Photojournalism professor to teach summer class in Armenia
April 17, 2019
Photography has the power to open doors to culture and history all over the world. For Suffolk University photojournalism Professor Ken Martin, traveling is one of the most powerful ways to refine photography skills and to tell the stories of diverse cultures.
This summer, Martin will be teaching students about the art and significance of photojournalism through his three-credit class, Lens on Armenia: Photojournalism in Yerevan, at the American University of Armenia (AUA). Utilizing the ancient region of Armenia and the historical capital of Yerevan as the backdrop for this summer course, Martin plans to introduce students to the basics of photography alongside the cultural context of the nation.
“When you learn photojournalism, you are on the front lines of history,” said Martin in an interview with The Suffolk Journal. “With that you learn how to act in the field and how to be a professional gatherer of information.”
As a lifelong photojournalist, Martin has experienced cultures from all over the world through teaching, traveling and taking photographs. He has taught a variety of summer classes, all revolving around photography and journalism.
Martin previously taught classes through Suffolk University in Madrid, Italy and at Suffolk’s former Dakar campus in Senegal in West Africa. Although his Armenia course is not directly offered through Suffolk, Martin explained that students at AUA can apply to take the course over the summer.
“I was contacted by the American University of Armenia, they were familiar with my study abroad classes, they had been apparently following me for some time,” said Martin. “They asked me about going to Yerevan in 2019 in the summer. It just so happened I did not have a summer class scheduled with Suffolk, so I agreed.”
Martin explained that this class will be structured in a similar manner to his other summer courses. The class will focus on telling the various stories of Armenia and its culture while polishing their photography skills.
“Students will learn about the country through their explorations with the class,” said Martin. “First, we learn about basic photography, how to use your equipment and the history of the field and what people have done before.”
Filled with excursions throughout Armenia, the class is meant to give students a thorough understanding of all aspects of Armenian history and culture. Martin explained that his students will put together photo essays to portray the lifestyle, politics and history of the nation.
Previously under the rule of the Soviet Union, Armenia has only been an independent nation for about 25 years, according to Martin. Prior to that, the Armenian genocide in 1915, although not recognized internationally, is responsible for the displacement of a significant portion of the Armenian community.
As more nations have begun to acknowledge the struggles of the Armenian community, Martin expressed how modern Armenian culture has been impacted by the country’s past. Martin said that he hopes this course will allow students to develop a further understanding of the nation’s history and a deeper appreciation for the culture.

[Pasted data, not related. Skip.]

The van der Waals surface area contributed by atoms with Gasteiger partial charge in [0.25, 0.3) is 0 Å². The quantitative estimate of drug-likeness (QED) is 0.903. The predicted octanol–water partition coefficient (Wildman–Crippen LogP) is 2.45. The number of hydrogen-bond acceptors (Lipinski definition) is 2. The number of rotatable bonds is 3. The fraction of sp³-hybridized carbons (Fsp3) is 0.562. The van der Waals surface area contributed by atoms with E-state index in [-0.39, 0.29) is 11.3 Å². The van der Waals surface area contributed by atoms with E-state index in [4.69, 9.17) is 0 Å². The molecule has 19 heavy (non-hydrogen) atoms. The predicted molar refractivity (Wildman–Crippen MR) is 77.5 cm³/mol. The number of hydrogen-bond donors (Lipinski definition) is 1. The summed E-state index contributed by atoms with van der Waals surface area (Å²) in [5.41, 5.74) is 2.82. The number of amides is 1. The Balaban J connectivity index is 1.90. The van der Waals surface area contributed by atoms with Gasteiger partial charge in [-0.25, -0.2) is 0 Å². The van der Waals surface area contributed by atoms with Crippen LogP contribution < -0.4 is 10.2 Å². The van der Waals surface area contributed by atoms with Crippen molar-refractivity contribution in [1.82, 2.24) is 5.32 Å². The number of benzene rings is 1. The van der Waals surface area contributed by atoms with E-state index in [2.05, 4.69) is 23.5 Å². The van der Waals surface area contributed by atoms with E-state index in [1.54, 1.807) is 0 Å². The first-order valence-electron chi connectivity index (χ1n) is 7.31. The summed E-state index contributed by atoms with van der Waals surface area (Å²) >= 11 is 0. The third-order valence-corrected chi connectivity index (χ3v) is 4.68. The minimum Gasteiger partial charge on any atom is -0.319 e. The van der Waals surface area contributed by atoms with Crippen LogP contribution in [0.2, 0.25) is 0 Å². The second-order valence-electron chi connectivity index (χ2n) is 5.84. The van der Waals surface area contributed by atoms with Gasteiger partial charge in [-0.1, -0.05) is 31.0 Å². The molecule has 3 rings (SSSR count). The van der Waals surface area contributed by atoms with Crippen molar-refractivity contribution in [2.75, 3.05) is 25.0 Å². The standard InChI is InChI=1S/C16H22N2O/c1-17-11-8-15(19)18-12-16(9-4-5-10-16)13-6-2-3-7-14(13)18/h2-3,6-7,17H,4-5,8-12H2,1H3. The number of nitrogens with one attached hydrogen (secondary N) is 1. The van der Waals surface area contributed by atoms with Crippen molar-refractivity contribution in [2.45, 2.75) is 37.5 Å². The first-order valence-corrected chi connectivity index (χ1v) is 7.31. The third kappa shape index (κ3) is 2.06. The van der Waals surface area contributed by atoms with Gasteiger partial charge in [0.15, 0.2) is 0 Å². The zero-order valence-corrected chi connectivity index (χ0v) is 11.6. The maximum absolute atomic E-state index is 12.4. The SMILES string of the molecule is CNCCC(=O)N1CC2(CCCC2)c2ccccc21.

“There’s nothing like study abroad to learn how to become comfortable working in a foreign environment,” said Martin. “You get around, you see things, you meet people. You tell the story of the home country.”
For Martin, the main purpose of photojournalism is to tell stories through a visual medium. In Armenia specifically, Martin explained how the political newness of the country as an independent entity and its profound history will give students plenty of topics to showcase and stories to portray.
“There’s so many stories. For most, it’s new territory,” said Martin. “It’s an ancient country. The capital Yerevan is older than Rome. It’s a country and a region that has had many firsts.”
The archaeology, religion and political discourse of Armenia are notable points Martin has planned to introduce his students to. One of the cultural sites Martin has discussed bringing the class to is the Areni Cave.
Numerous discoveries, including one of the first wineries and even the first human shoe were discovered in the cave, according to Martin. The ancient city of Ani, also known as the City of 1,001 Churches, is another cultural destination Martin hopes to expose his students too.
While Armenia, just the size of the state of Maryland, may seem like somewhat of an obscure place to travel to, Martin explained that tourism is on the rise.
“It’s like an open-air museum today,” said Martin. “Tourism is beginning to increase as people are looking for alternative sights to visit to learn more about our world.”
Martin expressed his excitement for the world of photojournalism and the opportunities that his course will bring to his students.
“When we finish teaching these seminars, students know what the field is all about,” said Martin. “Photojournalists often times uphold causes. I ask students to do projects on something they’re concerned about.”
By following his concerns and staying motivated, Martin has made it his goal to spark passion within his students to use photojournalism to convey powerful messages. Teaching this course in Armenia has given Martin another chance to provoke a journalistic drive in his class.
“I’ve made it a part of my lifestyle,” said Martin. “It’s about the struggle for human rights and justice on all levels. I really believe that people, no matter what their situation in life, want to live in dignity. I try to do that with my photographs.”
Correction: This article previously stated that Suffolk students were able to take Martin’s photojournalism course through the American University of Armenia (AUA). Suffolk students are unable to take the course because formal relations are not established between Suffolk and AUA.